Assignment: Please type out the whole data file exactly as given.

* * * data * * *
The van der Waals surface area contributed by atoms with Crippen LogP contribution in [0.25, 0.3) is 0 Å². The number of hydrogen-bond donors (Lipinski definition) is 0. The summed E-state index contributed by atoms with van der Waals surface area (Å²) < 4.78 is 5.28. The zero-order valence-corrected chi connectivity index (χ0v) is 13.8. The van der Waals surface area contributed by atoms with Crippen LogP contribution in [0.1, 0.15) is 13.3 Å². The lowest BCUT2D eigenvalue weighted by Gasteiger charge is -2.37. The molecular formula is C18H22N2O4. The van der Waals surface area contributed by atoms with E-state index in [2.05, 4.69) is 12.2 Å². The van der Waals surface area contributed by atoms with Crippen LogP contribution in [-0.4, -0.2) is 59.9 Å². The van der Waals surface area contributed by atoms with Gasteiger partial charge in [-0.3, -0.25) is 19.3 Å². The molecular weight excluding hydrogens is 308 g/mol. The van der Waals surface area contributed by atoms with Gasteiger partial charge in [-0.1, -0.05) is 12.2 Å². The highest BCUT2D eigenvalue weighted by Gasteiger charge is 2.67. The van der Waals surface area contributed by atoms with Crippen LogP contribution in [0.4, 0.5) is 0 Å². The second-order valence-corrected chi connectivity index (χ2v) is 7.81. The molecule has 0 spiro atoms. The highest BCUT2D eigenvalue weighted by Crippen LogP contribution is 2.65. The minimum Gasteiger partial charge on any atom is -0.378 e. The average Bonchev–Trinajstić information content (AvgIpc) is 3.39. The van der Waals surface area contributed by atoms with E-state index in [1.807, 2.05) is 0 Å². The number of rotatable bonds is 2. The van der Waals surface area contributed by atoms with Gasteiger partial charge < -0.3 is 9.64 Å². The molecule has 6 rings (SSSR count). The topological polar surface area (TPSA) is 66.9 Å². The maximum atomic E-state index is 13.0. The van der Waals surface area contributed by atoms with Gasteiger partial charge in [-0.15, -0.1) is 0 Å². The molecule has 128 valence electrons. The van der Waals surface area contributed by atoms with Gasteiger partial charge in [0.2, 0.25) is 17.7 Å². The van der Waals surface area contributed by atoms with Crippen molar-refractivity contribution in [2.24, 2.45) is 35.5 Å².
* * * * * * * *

The van der Waals surface area contributed by atoms with Crippen LogP contribution in [0.25, 0.3) is 0 Å². The number of hydrogen-bond donors (Lipinski definition) is 0. The summed E-state index contributed by atoms with van der Waals surface area (Å²) < 4.78 is 5.28. The zero-order valence-corrected chi connectivity index (χ0v) is 13.8. The van der Waals surface area contributed by atoms with Crippen LogP contribution in [0.1, 0.15) is 13.3 Å². The lowest BCUT2D eigenvalue weighted by Gasteiger charge is -2.37. The molecular formula is C18H22N2O4. The van der Waals surface area contributed by atoms with E-state index in [2.05, 4.69) is 12.2 Å². The van der Waals surface area contributed by atoms with Crippen LogP contribution in [-0.4, -0.2) is 59.9 Å². The van der Waals surface area contributed by atoms with Gasteiger partial charge in [-0.3, -0.25) is 19.3 Å². The molecular weight excluding hydrogens is 308 g/mol. The van der Waals surface area contributed by atoms with Gasteiger partial charge in [-0.1, -0.05) is 12.2 Å². The highest BCUT2D eigenvalue weighted by Gasteiger charge is 2.67. The van der Waals surface area contributed by atoms with Crippen LogP contribution in [0.4, 0.5) is 0 Å². The second-order valence-corrected chi connectivity index (χ2v) is 7.81. The molecule has 0 spiro atoms. The highest BCUT2D eigenvalue weighted by Crippen LogP contribution is 2.65. The minimum Gasteiger partial charge on any atom is -0.378 e. The average Bonchev–Trinajstić information content (AvgIpc) is 3.39. The van der Waals surface area contributed by atoms with E-state index in [1.807, 2.05) is 0 Å². The number of rotatable bonds is 2. The van der Waals surface area contributed by atoms with Gasteiger partial charge < -0.3 is 9.64 Å². The molecule has 6 rings (SSSR count). The topological polar surface area (TPSA) is 66.9 Å². The maximum atomic E-state index is 13.0. The van der Waals surface area contributed by atoms with Gasteiger partial charge in [-0.15, -0.1) is 0 Å². The molecule has 128 valence electrons. The van der Waals surface area contributed by atoms with Gasteiger partial charge in [0.2, 0.25) is 17.7 Å². The van der Waals surface area contributed by atoms with Crippen molar-refractivity contribution in [2.24, 2.45) is 35.5 Å².